Petitioner has failed to establish that respondent acted illegally in applying $2.1 million to the fund balance.  Under RPTL §1318, respondent is authorized to maintain a fund balance subject to RPTL §1318 within the 4% limit, and maintaining an adequate fund balance is important for sound fiscal management.  Without an adequate fund balance, a district would have difficulty in managing unanticipated fluctuation in available revenue and/or expenditures.

With regard to the $2 million in workers’ compensation funds, respondent contends that it properly utilized the reserve and did not “increase” the budget.  Respondent states that it determined that its workers’ compensation reserve was underfunded for short-term and long-term liabilities.  Consequently, to avoid depleting the reserve, it included a line item in the budget of $1.8 million for workers’ compensation claims in 2010-2011.  Respondent asserts, however, that it expected to expend $2.2 million for workers’ compensation claims in 2010-2011.  Therefore, it properly transferred some funds from the workers’ compensation reserve to meet the total expenditures for workers’ compensation.  Petitioner presents no evidence to contradict respondent’s explanation of that transfer and has failed to demonstrate that such transfer or use of the reserve was improper.  However, respondent is cautioned that any such transfer from the reserve may not be in excess of the projected shortfall required to cover its liabilities.

Finally, I note that, with regard to the OML, Public Officers Law §107 vests exclusive jurisdiction over complaints alleging violations of the OML in the Supreme Court of the State of New York, and alleged violations thereof may not be adjudicated in an appeal to the Commissioner (Appeal of McColgan and El-Rez, 48 Ed Dept Rep 493, Decision No. 15,928; Applications and Appeals of Del Río, et al., 48 id. 360, Decision No. 15,886).  Therefore, I have no jurisdiction to address the Open Meetings Law allegations raised in this appeal.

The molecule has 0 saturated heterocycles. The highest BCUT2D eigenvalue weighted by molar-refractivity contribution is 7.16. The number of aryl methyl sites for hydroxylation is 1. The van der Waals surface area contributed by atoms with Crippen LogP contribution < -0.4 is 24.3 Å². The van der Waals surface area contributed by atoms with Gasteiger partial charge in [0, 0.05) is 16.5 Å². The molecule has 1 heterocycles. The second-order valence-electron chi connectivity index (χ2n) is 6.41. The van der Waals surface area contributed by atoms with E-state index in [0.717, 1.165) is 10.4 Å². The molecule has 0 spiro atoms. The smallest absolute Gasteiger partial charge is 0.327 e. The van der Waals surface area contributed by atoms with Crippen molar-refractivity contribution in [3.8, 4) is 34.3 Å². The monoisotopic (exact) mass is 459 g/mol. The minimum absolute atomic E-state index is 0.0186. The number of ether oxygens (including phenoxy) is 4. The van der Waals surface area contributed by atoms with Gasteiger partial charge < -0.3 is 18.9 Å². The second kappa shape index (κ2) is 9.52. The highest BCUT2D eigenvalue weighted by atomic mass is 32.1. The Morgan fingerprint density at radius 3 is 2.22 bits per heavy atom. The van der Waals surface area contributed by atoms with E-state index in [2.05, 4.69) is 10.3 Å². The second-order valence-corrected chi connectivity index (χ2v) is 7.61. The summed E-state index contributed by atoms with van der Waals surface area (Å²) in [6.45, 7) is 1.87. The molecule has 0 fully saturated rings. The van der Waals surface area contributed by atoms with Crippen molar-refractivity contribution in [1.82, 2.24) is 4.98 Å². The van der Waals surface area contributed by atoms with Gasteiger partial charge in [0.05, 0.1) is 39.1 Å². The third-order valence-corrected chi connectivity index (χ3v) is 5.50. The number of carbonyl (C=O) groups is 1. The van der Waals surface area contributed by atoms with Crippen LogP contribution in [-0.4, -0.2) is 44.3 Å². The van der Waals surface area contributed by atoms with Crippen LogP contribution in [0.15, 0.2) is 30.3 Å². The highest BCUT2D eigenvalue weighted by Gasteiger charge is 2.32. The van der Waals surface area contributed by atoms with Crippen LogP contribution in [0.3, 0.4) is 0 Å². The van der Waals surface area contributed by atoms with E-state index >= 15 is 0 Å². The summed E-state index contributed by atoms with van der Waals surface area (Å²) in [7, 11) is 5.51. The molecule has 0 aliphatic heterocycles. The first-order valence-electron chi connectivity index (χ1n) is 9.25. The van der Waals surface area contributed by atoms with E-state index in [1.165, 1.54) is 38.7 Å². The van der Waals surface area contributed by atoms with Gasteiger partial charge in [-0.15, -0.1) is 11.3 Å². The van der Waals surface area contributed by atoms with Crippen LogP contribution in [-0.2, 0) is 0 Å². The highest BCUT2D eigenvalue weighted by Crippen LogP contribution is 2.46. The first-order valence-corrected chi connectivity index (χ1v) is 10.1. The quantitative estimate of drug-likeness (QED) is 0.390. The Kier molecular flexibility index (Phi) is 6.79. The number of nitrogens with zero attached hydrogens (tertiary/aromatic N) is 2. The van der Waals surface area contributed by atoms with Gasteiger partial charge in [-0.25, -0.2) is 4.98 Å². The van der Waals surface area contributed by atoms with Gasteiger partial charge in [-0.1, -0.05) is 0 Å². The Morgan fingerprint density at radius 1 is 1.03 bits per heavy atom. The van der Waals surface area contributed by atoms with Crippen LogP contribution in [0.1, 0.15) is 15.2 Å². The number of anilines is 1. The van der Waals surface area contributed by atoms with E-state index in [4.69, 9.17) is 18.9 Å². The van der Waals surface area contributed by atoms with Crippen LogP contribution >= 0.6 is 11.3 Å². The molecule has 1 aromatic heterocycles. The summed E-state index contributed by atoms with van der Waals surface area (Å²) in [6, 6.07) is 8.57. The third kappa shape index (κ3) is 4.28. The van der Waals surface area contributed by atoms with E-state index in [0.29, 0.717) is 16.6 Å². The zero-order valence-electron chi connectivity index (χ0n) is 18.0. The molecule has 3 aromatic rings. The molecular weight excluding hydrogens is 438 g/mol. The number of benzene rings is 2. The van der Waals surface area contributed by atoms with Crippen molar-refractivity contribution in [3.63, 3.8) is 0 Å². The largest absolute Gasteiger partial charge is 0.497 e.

In light of this disposition, I need not reach the parties’ other contentions.  However, in these difficult fiscal times, respondent should be mindful in developing its subsequent budgets to avoid levying taxes in excess of need.



[1] I note that this is the seventh appeal petitioner has brought regarding respondent’s financial practices:  seeAppeals of Gorman, 39 Ed Dept Rep 277, Decision No. 14,265; Appeals of Gorman, 43 id. 32, Decision No. 14,906; Appeal of Gorman, 44 id. 407, Decision No. 15,213; Appeal of Gorman, 44 id. 432, Decision No. 15,222.

[2] Prior to 2007, surplus funds meant those in excess of two percent.  In 2007, the statutory definition of surplus funds was amended to mean “in excess of three percent” for the 2007-2008 school year and “in excess of four percent for the 2008-2009 school year and thereafter” (L. 2007. ch. 238). 

[3] Prior to school year 2010-2011, unreserved, undesignated fund balance was the portion of fund balance subject to RPTL §1318.  The Governmental Accounting Standards Board (“GASB”) issued GASB Statement Number 54 (“Statement 54”), “Fund Balance Reporting and Governmental Fund Type Definitions” in February 2009, which changed the composition of fund balance starting with the 2010-2011 school year.  Starting with the 2010-2011 school year, the Office of the State Comptroller has determined the portion of fund balance subject to the RPTL to be:  unrestricted fund balance (i.e., the total of the committed, assigned, and unassigned classifications), minus appropriated fund balance, amounts reserved for insurance recovery, amounts reserved for tax reduction, and encumbrances included in committed and assigned fund balance.

[4] Despite the absence of the actual tax warrants in the record, it appears that respondent designated slightly over $17 million to apply to the tax levy for 2010-2011, and intended to designate $23.5 million for the tax levy for 2011-2012.

[5] Respondent asserts that for the 2007-2008 school year, its unreserved, undesignated fund balance was $8.2 million, which was 2.99% of the budget for the upcoming school year, and for the 2008-2009, 2009-2010  and 2010-2011 school years, the fund balance subject to RPTL §1318 was 4% of the upcoming budget:  $11.2 million, $10.9 million, and $11.2 million, respectively.